WASHINGTON, May 25 (Xinhua) -- Death rates from the Alzheimer's disease (AD) in the United States increased 55 percent between 1999 and 2014, according to a newly released government report.
During that time, the number of AD deaths per 100,000 Americans rose from 16.5 in 1999 to 25.4 in 2014 after accounting for age, according to data released by the U.S. Centers for Disease Control and Prevention's (CDC) Morbidity and Mortality Weekly Report.
Overall, the fatal form of dementia is now the sixth leading cause of death in the United States, accounting for 3.6 percent of all deaths in 2014.
Possible reasons for the increase include the growing population of older adults in the U.S., increases in diagnosis of AD at earlier stages, increased reporting by physicians and others who record the cause of death, and fewer deaths from other causes of deaths for the elderly, such as heart disease and stroke, it said.
"Millions of Americans and their family members are profoundly affected by Alzheimer's disease," CDC Acting Director Anne Schuchat said in a statement.
"Our new study reveals an increase in the incidence of Alzheimer's disease-related deaths. As the number of older Americans with Alzheimer's disease rises, more family members are taking on the emotionally and physically challenging role of caregiver than ever before. These families need and deserve our support."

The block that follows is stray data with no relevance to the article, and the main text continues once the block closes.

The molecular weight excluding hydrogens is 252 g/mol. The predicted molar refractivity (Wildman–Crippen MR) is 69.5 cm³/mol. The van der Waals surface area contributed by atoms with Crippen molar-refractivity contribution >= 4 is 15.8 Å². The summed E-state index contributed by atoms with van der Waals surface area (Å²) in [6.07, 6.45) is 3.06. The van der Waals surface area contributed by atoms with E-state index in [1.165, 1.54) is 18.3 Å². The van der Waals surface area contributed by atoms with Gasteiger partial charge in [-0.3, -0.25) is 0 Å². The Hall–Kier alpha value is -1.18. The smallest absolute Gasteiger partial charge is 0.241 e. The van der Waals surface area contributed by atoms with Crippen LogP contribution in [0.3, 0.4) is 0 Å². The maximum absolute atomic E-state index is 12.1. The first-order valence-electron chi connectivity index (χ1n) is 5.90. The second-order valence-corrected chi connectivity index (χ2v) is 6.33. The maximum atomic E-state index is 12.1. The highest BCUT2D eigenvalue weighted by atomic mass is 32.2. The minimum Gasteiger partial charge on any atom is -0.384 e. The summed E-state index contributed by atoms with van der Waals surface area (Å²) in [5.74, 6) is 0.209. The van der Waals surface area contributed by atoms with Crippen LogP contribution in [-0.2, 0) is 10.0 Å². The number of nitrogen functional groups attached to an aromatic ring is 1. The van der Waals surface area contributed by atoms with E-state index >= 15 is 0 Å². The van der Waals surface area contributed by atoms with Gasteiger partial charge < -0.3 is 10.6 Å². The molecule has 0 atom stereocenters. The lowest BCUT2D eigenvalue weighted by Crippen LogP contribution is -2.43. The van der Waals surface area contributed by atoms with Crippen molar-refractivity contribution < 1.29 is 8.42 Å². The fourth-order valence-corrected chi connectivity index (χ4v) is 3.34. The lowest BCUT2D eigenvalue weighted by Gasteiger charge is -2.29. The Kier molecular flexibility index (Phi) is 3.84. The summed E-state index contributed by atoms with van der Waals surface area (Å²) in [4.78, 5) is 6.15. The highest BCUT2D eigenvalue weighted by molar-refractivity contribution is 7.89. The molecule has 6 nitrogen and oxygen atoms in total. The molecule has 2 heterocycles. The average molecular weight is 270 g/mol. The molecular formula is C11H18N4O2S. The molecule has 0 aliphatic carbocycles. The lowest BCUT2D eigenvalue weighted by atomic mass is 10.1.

The report found that most Alzheimer's deaths in the U.S. still occur in a nursing home or long-term care facility, but fewer in 2014 (54 percent) than in 1999 (68 percent).
In contrast, the number of Alzheimer's deaths at home increased from 14 percent to 25 percent during the same period.
Counties with the highest death rates in the country were primarily in the Southeast, according to the report. Other areas with high rates included the Midwest and West Coast.
While there is currently no cure for AD, the CDC urged people to see a doctor if they experience symptoms affecting their daily life such as memory loss, difficulties with problem solving, or misplacing objects.
According to the U.S. health agency, early diagnosis is important to allow patients and their families to begin planning medical and caregiving needs at all stages of the disease.